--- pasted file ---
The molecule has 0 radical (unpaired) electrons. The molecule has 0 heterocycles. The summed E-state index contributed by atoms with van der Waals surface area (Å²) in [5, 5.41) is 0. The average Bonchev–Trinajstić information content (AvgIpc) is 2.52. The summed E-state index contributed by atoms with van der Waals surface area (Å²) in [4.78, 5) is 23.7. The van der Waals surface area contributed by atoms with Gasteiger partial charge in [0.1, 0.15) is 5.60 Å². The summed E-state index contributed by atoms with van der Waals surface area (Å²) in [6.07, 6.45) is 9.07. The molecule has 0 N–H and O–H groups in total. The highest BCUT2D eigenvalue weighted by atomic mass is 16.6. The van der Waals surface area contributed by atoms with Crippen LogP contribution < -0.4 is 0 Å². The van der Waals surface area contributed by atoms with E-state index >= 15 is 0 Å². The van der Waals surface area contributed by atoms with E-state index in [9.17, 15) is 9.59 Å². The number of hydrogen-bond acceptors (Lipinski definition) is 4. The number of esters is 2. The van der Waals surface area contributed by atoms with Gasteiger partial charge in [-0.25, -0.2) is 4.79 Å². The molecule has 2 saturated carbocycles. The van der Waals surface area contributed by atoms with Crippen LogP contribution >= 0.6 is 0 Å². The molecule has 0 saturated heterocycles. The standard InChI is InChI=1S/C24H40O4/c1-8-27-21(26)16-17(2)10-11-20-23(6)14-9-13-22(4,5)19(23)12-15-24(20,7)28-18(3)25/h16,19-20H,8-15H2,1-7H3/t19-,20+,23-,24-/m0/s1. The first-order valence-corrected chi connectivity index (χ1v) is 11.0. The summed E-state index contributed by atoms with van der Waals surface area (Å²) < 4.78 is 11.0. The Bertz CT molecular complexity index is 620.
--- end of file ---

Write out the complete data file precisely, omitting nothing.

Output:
The molecule has 0 radical (unpaired) electrons. The molecule has 0 heterocycles. The summed E-state index contributed by atoms with van der Waals surface area (Å²) in [5, 5.41) is 0. The average Bonchev–Trinajstić information content (AvgIpc) is 2.52. The summed E-state index contributed by atoms with van der Waals surface area (Å²) in [4.78, 5) is 23.7. The van der Waals surface area contributed by atoms with Gasteiger partial charge in [0.1, 0.15) is 5.60 Å². The summed E-state index contributed by atoms with van der Waals surface area (Å²) in [6.07, 6.45) is 9.07. The molecule has 0 N–H and O–H groups in total. The highest BCUT2D eigenvalue weighted by atomic mass is 16.6. The van der Waals surface area contributed by atoms with Crippen LogP contribution < -0.4 is 0 Å². The van der Waals surface area contributed by atoms with E-state index >= 15 is 0 Å². The van der Waals surface area contributed by atoms with E-state index in [9.17, 15) is 9.59 Å². The number of hydrogen-bond acceptors (Lipinski definition) is 4. The number of esters is 2. The van der Waals surface area contributed by atoms with Gasteiger partial charge in [-0.25, -0.2) is 4.79 Å². The molecule has 2 saturated carbocycles. The van der Waals surface area contributed by atoms with Crippen LogP contribution >= 0.6 is 0 Å². The molecule has 0 saturated heterocycles. The standard InChI is InChI=1S/C24H40O4/c1-8-27-21(26)16-17(2)10-11-20-23(6)14-9-13-22(4,5)19(23)12-15-24(20,7)28-18(3)25/h16,19-20H,8-15H2,1-7H3/t19-,20+,23-,24-/m0/s1. The first-order valence-corrected chi connectivity index (χ1v) is 11.0. The summed E-state index contributed by atoms with van der Waals surface area (Å²) < 4.78 is 11.0. The Bertz CT molecular complexity index is 620.